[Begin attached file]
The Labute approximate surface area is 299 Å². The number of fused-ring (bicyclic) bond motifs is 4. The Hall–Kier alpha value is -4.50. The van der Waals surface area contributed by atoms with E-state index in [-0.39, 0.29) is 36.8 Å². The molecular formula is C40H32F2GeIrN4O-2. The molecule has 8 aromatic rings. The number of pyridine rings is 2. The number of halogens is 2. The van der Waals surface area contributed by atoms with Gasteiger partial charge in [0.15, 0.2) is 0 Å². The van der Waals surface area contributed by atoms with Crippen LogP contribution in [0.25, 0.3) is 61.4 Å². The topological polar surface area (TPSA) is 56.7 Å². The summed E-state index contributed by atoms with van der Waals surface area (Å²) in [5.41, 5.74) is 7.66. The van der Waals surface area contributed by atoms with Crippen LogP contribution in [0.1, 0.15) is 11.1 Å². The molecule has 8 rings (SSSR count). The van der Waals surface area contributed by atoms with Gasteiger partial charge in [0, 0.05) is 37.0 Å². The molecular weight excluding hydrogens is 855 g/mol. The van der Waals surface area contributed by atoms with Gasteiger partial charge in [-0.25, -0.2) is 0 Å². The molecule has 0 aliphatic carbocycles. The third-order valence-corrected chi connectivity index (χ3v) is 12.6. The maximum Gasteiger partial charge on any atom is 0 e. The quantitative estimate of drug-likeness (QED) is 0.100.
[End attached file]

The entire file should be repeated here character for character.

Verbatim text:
The Labute approximate surface area is 299 Å². The number of fused-ring (bicyclic) bond motifs is 4. The Hall–Kier alpha value is -4.50. The van der Waals surface area contributed by atoms with E-state index in [-0.39, 0.29) is 36.8 Å². The molecular formula is C40H32F2GeIrN4O-2. The molecule has 8 aromatic rings. The number of pyridine rings is 2. The number of halogens is 2. The van der Waals surface area contributed by atoms with Gasteiger partial charge in [0.15, 0.2) is 0 Å². The van der Waals surface area contributed by atoms with Crippen LogP contribution in [0.25, 0.3) is 61.4 Å². The topological polar surface area (TPSA) is 56.7 Å². The summed E-state index contributed by atoms with van der Waals surface area (Å²) in [5.41, 5.74) is 7.66. The van der Waals surface area contributed by atoms with Crippen LogP contribution in [0.1, 0.15) is 11.1 Å². The molecule has 8 rings (SSSR count). The van der Waals surface area contributed by atoms with Gasteiger partial charge in [0, 0.05) is 37.0 Å². The molecular weight excluding hydrogens is 855 g/mol. The van der Waals surface area contributed by atoms with Gasteiger partial charge in [-0.25, -0.2) is 0 Å². The molecule has 0 aliphatic carbocycles. The third-order valence-corrected chi connectivity index (χ3v) is 12.6. The maximum Gasteiger partial charge on any atom is 0 e. The quantitative estimate of drug-likeness (QED) is 0.100.